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Ducks Host 1,400 Fifth-Graders at Honda Center for Captain’s Challenge Fit Finals

by Staff Writer / Anaheim Ducks

By Jenelyn Russo

The Ducks welcomed 1,400 local fifth-grade students to Honda Center on Monday as they jumped, stretched and ran their way through the fourth annual Captain’s Challenge Fit Finals.

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As a part of the Anaheim Ducks S.C.O.R.E. Program (Scholastic Curriculum of Recreation and Education), Captain’s Challenge is a physical education initiative that aims to motivate and inspire fifth-grade students as they prepare for their upcoming California Physical Fitness Test.

Offered free to participating schools through the Anaheim Ducks Foundation, the program begins with a month-long workbook curriculum that schools incorporate into both the classroom and physical education coursework. The workbook outlines fun physical fitness activities and encourages healthy lifestyle choices as a way of preparing the students for their state-required physical fitness testing.

The content also promotes concepts and character traits built around the idea of learning “what it takes to be a Captain,” including qualities like courage, perseverance and integrity. Students each have the opportunity to take turns wearing the “C” for a day as the classroom captain, where they lead their fellow classmates through the workbook’s activities.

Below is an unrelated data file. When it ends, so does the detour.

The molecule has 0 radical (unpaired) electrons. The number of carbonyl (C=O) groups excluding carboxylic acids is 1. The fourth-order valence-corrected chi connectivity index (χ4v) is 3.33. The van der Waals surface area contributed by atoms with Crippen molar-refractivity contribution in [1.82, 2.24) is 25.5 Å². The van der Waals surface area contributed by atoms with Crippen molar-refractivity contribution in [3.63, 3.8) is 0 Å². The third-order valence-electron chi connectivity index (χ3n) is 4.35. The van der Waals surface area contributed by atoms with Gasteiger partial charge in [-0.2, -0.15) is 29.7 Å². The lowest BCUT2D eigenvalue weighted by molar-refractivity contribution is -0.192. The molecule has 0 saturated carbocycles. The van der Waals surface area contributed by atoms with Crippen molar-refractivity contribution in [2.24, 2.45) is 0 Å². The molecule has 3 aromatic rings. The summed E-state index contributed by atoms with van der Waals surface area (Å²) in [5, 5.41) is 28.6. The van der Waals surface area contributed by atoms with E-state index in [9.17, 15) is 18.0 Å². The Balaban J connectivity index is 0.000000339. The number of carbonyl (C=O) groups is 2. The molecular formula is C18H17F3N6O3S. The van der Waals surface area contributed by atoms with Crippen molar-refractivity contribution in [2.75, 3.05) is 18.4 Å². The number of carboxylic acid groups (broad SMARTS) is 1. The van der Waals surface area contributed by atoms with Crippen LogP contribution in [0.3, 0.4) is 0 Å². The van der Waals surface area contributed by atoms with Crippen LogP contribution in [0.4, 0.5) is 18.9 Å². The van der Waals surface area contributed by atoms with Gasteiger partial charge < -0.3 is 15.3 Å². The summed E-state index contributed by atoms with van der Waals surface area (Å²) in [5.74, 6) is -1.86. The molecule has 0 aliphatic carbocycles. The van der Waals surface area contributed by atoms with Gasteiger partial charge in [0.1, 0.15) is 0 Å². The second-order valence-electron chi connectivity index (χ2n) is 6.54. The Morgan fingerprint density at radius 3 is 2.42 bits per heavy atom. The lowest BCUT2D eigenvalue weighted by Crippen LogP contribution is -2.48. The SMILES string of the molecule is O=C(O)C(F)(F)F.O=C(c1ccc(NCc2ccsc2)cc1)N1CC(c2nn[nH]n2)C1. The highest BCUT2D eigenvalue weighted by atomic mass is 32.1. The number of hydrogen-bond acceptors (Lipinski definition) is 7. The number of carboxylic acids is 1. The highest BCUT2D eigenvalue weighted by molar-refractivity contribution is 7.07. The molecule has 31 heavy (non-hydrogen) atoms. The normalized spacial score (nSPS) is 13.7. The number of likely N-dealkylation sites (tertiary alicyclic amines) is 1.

“We’ve been prepping all along for today’s event. The kids are pumped and excited about it.”

Fifth-grade teacher Jamie Blair from Corona Ranch Elementary has been a part of the Captain’s Challenge program since its inception and uses the workbook materials across several subjects to help get her students excited about physical fitness.

“The Captain’s Challenge [curriculum] is so easy to incorporate into the classroom,” Blair said. “Every day over the month we talk about the program. We track and record how the kids do in each assessment, incorporating math by graphing the results, so they can see their progress.”

More than 4,000 fifth-grade students from 35 local schools used the workbook curriculum, with 1,400 of those students from 15 schools participating in the Fit Finals. At Honda Center, the kids put what they had learned to the test by going through five of the assessments that comprise the California Physical Fitness Test, including sit-ups, push-ups, the sit-and-reach, trunk lifts and the one-mile run. Blair was confident that her students were more than ready for the challenge.

“We’ve been prepping all along for today’s event,” Blair said. “The kids are pumped and excited about it.”

Ducks captain Ryan Getzlaf made an appearance via a pre-recorded video (as the team is currently on the road), where he spoke about the qualities of a leader and the importance behind making healthy choices both in physical fitness and in everyday life.